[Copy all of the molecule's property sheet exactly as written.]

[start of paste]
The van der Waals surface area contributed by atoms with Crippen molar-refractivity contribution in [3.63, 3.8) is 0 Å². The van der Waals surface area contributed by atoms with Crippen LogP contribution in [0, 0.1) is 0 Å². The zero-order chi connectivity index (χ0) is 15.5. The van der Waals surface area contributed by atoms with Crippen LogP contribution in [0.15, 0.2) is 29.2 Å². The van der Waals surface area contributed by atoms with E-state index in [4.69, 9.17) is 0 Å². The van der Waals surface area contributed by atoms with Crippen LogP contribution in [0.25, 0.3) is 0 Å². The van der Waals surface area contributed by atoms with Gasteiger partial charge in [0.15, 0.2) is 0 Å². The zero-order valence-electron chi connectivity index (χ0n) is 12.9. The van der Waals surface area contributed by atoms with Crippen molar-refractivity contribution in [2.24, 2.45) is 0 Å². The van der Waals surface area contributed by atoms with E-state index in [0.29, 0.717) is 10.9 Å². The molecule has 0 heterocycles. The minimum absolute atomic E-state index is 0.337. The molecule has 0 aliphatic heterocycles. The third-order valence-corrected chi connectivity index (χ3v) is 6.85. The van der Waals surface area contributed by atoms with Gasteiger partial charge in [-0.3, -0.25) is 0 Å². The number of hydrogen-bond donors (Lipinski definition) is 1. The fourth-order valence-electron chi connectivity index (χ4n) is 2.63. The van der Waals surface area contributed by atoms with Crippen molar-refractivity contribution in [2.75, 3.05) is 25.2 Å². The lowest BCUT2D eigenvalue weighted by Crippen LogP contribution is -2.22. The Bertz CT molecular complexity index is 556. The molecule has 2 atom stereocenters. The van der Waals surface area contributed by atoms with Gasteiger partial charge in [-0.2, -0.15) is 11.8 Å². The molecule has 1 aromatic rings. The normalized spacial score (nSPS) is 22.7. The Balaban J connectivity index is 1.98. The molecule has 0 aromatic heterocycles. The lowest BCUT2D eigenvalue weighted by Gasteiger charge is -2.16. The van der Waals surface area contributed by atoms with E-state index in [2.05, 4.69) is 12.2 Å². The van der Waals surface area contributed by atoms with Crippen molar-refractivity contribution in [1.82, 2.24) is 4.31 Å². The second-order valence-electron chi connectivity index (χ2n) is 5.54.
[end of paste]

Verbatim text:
The van der Waals surface area contributed by atoms with Crippen molar-refractivity contribution in [3.63, 3.8) is 0 Å². The van der Waals surface area contributed by atoms with Crippen LogP contribution in [0, 0.1) is 0 Å². The zero-order chi connectivity index (χ0) is 15.5. The van der Waals surface area contributed by atoms with Crippen LogP contribution in [0.15, 0.2) is 29.2 Å². The van der Waals surface area contributed by atoms with E-state index in [4.69, 9.17) is 0 Å². The van der Waals surface area contributed by atoms with Crippen LogP contribution in [0.25, 0.3) is 0 Å². The van der Waals surface area contributed by atoms with Gasteiger partial charge in [0.15, 0.2) is 0 Å². The zero-order valence-electron chi connectivity index (χ0n) is 12.9. The van der Waals surface area contributed by atoms with Crippen molar-refractivity contribution in [2.24, 2.45) is 0 Å². The van der Waals surface area contributed by atoms with E-state index in [0.29, 0.717) is 10.9 Å². The molecule has 0 heterocycles. The minimum absolute atomic E-state index is 0.337. The molecule has 0 aliphatic heterocycles. The third-order valence-corrected chi connectivity index (χ3v) is 6.85. The van der Waals surface area contributed by atoms with Gasteiger partial charge in [-0.3, -0.25) is 0 Å². The number of hydrogen-bond donors (Lipinski definition) is 1. The fourth-order valence-electron chi connectivity index (χ4n) is 2.63. The van der Waals surface area contributed by atoms with Crippen molar-refractivity contribution in [2.75, 3.05) is 25.2 Å². The lowest BCUT2D eigenvalue weighted by Crippen LogP contribution is -2.22. The Bertz CT molecular complexity index is 556. The molecule has 2 atom stereocenters. The van der Waals surface area contributed by atoms with Gasteiger partial charge in [-0.2, -0.15) is 11.8 Å². The molecule has 1 aromatic rings. The normalized spacial score (nSPS) is 22.7. The Balaban J connectivity index is 1.98. The molecule has 0 aromatic heterocycles. The lowest BCUT2D eigenvalue weighted by Gasteiger charge is -2.16. The van der Waals surface area contributed by atoms with E-state index in [2.05, 4.69) is 12.2 Å². The van der Waals surface area contributed by atoms with Crippen molar-refractivity contribution in [1.82, 2.24) is 4.31 Å². The second-order valence-electron chi connectivity index (χ2n) is 5.54.